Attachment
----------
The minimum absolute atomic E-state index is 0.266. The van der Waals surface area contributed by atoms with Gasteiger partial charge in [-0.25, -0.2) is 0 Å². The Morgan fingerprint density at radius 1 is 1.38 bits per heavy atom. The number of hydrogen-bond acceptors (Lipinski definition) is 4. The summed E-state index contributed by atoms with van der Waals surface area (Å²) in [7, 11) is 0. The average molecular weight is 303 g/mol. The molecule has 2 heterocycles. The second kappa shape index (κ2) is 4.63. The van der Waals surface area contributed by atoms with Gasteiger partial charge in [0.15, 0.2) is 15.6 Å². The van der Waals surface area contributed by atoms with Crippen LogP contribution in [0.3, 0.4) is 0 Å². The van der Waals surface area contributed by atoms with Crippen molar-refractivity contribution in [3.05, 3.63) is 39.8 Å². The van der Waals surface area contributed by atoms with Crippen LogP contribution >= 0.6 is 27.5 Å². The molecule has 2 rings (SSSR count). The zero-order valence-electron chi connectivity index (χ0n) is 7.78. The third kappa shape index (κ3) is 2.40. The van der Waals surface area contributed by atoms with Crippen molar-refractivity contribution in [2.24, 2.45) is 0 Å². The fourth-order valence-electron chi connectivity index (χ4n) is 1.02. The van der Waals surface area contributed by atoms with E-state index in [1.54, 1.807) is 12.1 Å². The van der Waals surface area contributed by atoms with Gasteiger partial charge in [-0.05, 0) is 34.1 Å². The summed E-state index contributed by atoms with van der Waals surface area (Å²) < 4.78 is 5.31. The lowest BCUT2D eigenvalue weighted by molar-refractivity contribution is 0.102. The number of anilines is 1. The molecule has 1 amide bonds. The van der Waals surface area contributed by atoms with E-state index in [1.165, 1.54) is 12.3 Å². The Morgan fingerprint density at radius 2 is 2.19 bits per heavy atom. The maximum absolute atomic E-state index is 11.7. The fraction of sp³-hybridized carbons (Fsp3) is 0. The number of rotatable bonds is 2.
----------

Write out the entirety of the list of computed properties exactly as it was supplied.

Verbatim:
The minimum absolute atomic E-state index is 0.266. The van der Waals surface area contributed by atoms with Gasteiger partial charge in [-0.25, -0.2) is 0 Å². The Morgan fingerprint density at radius 1 is 1.38 bits per heavy atom. The number of hydrogen-bond acceptors (Lipinski definition) is 4. The summed E-state index contributed by atoms with van der Waals surface area (Å²) in [7, 11) is 0. The average molecular weight is 303 g/mol. The molecule has 2 heterocycles. The second kappa shape index (κ2) is 4.63. The van der Waals surface area contributed by atoms with Gasteiger partial charge in [0.15, 0.2) is 15.6 Å². The van der Waals surface area contributed by atoms with Crippen LogP contribution in [0.3, 0.4) is 0 Å². The van der Waals surface area contributed by atoms with Crippen molar-refractivity contribution in [3.05, 3.63) is 39.8 Å². The van der Waals surface area contributed by atoms with Crippen LogP contribution >= 0.6 is 27.5 Å². The molecule has 2 rings (SSSR count). The zero-order valence-electron chi connectivity index (χ0n) is 7.78. The third kappa shape index (κ3) is 2.40. The van der Waals surface area contributed by atoms with Crippen molar-refractivity contribution in [2.24, 2.45) is 0 Å². The fourth-order valence-electron chi connectivity index (χ4n) is 1.02. The van der Waals surface area contributed by atoms with E-state index in [1.54, 1.807) is 12.1 Å². The van der Waals surface area contributed by atoms with Gasteiger partial charge in [-0.05, 0) is 34.1 Å². The summed E-state index contributed by atoms with van der Waals surface area (Å²) < 4.78 is 5.31. The lowest BCUT2D eigenvalue weighted by molar-refractivity contribution is 0.102. The number of anilines is 1. The molecule has 1 amide bonds. The van der Waals surface area contributed by atoms with E-state index in [1.165, 1.54) is 12.3 Å². The Morgan fingerprint density at radius 2 is 2.19 bits per heavy atom. The maximum absolute atomic E-state index is 11.7. The fraction of sp³-hybridized carbons (Fsp3) is 0. The number of rotatable bonds is 2.